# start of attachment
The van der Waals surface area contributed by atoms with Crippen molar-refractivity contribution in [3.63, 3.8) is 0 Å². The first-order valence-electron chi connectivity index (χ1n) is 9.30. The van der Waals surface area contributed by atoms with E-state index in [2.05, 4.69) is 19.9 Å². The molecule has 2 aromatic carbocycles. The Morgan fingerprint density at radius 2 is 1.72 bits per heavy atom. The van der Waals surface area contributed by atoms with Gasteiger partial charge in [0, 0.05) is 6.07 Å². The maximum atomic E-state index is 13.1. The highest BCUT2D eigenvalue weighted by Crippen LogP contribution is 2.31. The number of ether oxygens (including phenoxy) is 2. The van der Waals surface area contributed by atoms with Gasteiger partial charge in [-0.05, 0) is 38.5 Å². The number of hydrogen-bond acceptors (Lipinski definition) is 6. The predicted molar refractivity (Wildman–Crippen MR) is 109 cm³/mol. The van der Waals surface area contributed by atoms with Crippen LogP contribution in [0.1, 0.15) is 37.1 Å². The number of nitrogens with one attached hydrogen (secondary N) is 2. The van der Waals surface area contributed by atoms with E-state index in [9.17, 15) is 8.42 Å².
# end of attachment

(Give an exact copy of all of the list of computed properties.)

The van der Waals surface area contributed by atoms with Crippen molar-refractivity contribution in [3.63, 3.8) is 0 Å². The first-order valence-electron chi connectivity index (χ1n) is 9.30. The van der Waals surface area contributed by atoms with E-state index in [2.05, 4.69) is 19.9 Å². The molecule has 2 aromatic carbocycles. The Morgan fingerprint density at radius 2 is 1.72 bits per heavy atom. The van der Waals surface area contributed by atoms with Gasteiger partial charge in [0, 0.05) is 6.07 Å². The maximum atomic E-state index is 13.1. The highest BCUT2D eigenvalue weighted by Crippen LogP contribution is 2.31. The number of ether oxygens (including phenoxy) is 2. The van der Waals surface area contributed by atoms with Gasteiger partial charge in [-0.05, 0) is 38.5 Å². The number of hydrogen-bond acceptors (Lipinski definition) is 6. The predicted molar refractivity (Wildman–Crippen MR) is 109 cm³/mol. The van der Waals surface area contributed by atoms with Crippen LogP contribution in [0.1, 0.15) is 37.1 Å². The number of nitrogens with one attached hydrogen (secondary N) is 2. The van der Waals surface area contributed by atoms with E-state index in [9.17, 15) is 8.42 Å².